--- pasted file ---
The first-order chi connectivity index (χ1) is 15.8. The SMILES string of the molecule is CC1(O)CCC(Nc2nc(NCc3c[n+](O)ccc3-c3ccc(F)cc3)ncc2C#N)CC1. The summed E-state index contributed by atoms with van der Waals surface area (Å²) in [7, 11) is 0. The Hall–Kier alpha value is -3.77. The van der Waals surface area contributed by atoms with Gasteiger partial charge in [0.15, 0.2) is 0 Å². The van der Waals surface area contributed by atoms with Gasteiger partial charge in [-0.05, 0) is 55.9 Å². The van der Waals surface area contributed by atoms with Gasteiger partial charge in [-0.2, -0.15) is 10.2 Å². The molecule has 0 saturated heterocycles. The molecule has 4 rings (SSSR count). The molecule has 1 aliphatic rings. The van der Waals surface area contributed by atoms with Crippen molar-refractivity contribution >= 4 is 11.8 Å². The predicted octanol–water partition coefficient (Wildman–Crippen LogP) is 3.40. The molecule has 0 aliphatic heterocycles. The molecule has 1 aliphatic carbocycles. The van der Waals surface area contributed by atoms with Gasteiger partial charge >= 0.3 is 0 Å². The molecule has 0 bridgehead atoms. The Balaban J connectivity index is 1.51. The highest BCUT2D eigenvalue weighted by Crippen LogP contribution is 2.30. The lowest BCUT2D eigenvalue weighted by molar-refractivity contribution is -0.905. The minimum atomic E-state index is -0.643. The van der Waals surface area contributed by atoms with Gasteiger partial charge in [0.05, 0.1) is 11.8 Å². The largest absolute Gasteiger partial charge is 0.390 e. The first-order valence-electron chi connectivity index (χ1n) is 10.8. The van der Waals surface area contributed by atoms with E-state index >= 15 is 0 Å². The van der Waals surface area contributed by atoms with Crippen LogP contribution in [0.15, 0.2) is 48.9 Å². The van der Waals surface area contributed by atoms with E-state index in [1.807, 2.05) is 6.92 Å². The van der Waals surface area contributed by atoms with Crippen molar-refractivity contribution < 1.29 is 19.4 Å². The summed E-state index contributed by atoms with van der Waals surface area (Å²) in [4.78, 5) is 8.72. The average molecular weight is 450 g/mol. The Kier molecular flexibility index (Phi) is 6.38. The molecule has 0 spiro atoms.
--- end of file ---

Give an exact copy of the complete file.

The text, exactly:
The first-order chi connectivity index (χ1) is 15.8. The SMILES string of the molecule is CC1(O)CCC(Nc2nc(NCc3c[n+](O)ccc3-c3ccc(F)cc3)ncc2C#N)CC1. The summed E-state index contributed by atoms with van der Waals surface area (Å²) in [7, 11) is 0. The Hall–Kier alpha value is -3.77. The van der Waals surface area contributed by atoms with Gasteiger partial charge in [0.15, 0.2) is 0 Å². The van der Waals surface area contributed by atoms with Gasteiger partial charge in [-0.05, 0) is 55.9 Å². The van der Waals surface area contributed by atoms with Gasteiger partial charge in [-0.2, -0.15) is 10.2 Å². The molecule has 0 saturated heterocycles. The molecule has 4 rings (SSSR count). The molecule has 1 aliphatic rings. The van der Waals surface area contributed by atoms with Crippen molar-refractivity contribution >= 4 is 11.8 Å². The predicted octanol–water partition coefficient (Wildman–Crippen LogP) is 3.40. The molecule has 0 aliphatic heterocycles. The molecule has 1 aliphatic carbocycles. The van der Waals surface area contributed by atoms with Gasteiger partial charge >= 0.3 is 0 Å². The molecule has 0 bridgehead atoms. The Balaban J connectivity index is 1.51. The highest BCUT2D eigenvalue weighted by Crippen LogP contribution is 2.30. The lowest BCUT2D eigenvalue weighted by molar-refractivity contribution is -0.905. The minimum atomic E-state index is -0.643. The van der Waals surface area contributed by atoms with Gasteiger partial charge in [0.05, 0.1) is 11.8 Å². The largest absolute Gasteiger partial charge is 0.390 e. The first-order valence-electron chi connectivity index (χ1n) is 10.8. The van der Waals surface area contributed by atoms with E-state index >= 15 is 0 Å². The van der Waals surface area contributed by atoms with Crippen LogP contribution in [0.15, 0.2) is 48.9 Å². The van der Waals surface area contributed by atoms with E-state index in [1.807, 2.05) is 6.92 Å². The van der Waals surface area contributed by atoms with Crippen molar-refractivity contribution < 1.29 is 19.4 Å². The summed E-state index contributed by atoms with van der Waals surface area (Å²) in [4.78, 5) is 8.72. The average molecular weight is 450 g/mol. The Kier molecular flexibility index (Phi) is 6.38. The molecule has 0 spiro atoms.